After a stunning start, the US could not cope with Brazil, leaving American soccer to ponder another moral victory – instead of a real one.
There was a moment midway through the first half of the Confederations Cup final, when the United States could legitimately claim it was giving the most storied team in the history of world soccer a spanking.
The US’ second goal of a sparkling half was sketched with an artists’ paintbrush – a 10 second sweep of skill, precision, and speed that Americans had only ever seen from players and teams in other shirts hailing from other places.
That moment, when the US led Brazil, 2-0, and not only deserved it but looked eager to score more, is the stake they planted in this World Cup warmup, proving to the world – and perhaps even themselves – that they could consistently play with the world’s best.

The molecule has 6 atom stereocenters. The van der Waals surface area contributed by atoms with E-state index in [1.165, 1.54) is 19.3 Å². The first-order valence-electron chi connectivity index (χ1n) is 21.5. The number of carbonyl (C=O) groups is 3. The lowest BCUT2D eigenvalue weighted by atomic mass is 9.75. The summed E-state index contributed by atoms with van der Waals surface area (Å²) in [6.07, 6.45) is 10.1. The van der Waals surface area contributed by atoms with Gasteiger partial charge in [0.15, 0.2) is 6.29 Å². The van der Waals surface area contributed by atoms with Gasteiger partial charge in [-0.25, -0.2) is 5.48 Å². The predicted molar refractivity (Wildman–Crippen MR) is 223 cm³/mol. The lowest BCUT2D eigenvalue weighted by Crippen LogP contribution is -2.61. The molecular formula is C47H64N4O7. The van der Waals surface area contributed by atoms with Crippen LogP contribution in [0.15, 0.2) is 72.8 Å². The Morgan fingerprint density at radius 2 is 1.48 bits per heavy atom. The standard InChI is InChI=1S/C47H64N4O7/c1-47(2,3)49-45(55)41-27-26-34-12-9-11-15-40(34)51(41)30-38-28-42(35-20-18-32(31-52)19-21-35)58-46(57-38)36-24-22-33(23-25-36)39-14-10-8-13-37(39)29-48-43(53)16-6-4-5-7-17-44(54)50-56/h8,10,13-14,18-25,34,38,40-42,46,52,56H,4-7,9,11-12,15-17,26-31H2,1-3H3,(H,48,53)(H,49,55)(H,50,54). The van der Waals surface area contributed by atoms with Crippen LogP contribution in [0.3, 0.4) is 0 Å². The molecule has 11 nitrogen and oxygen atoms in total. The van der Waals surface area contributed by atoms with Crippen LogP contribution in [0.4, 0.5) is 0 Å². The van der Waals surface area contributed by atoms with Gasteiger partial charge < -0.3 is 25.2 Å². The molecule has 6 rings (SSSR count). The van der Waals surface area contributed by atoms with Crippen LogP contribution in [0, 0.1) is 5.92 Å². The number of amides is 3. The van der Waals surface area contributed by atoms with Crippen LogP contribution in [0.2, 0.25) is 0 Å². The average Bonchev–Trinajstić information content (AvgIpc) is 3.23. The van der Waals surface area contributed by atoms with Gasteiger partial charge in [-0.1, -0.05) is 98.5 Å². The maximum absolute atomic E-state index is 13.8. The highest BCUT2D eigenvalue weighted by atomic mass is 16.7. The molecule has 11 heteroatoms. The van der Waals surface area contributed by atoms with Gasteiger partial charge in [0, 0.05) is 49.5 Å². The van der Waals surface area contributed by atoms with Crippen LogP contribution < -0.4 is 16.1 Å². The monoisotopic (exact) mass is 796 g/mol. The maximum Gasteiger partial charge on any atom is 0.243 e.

But the final score was not 2-0. It was 3-2 in favor of Brazil, and that means that, for now, US men’s soccer still lives in the world of moral victories.
In this case, those moral victories are considerable: breaking No. 1 Spain’s world-record 15-game winning streak, for the first time advancing to the final of a tournament that included teams from outside North America, running Brazil ragged for most of a half.
For Brazil, a team that has won five World Cups and a host of other tournaments more illustrious than the Confederations Cup, this championship is hardly something to stir the soul. And yet, when Lucio headed past Tim Howard in the 83rd minute, teammates collapsed onto their knees, mouths wide in whoops of unfeigned elation.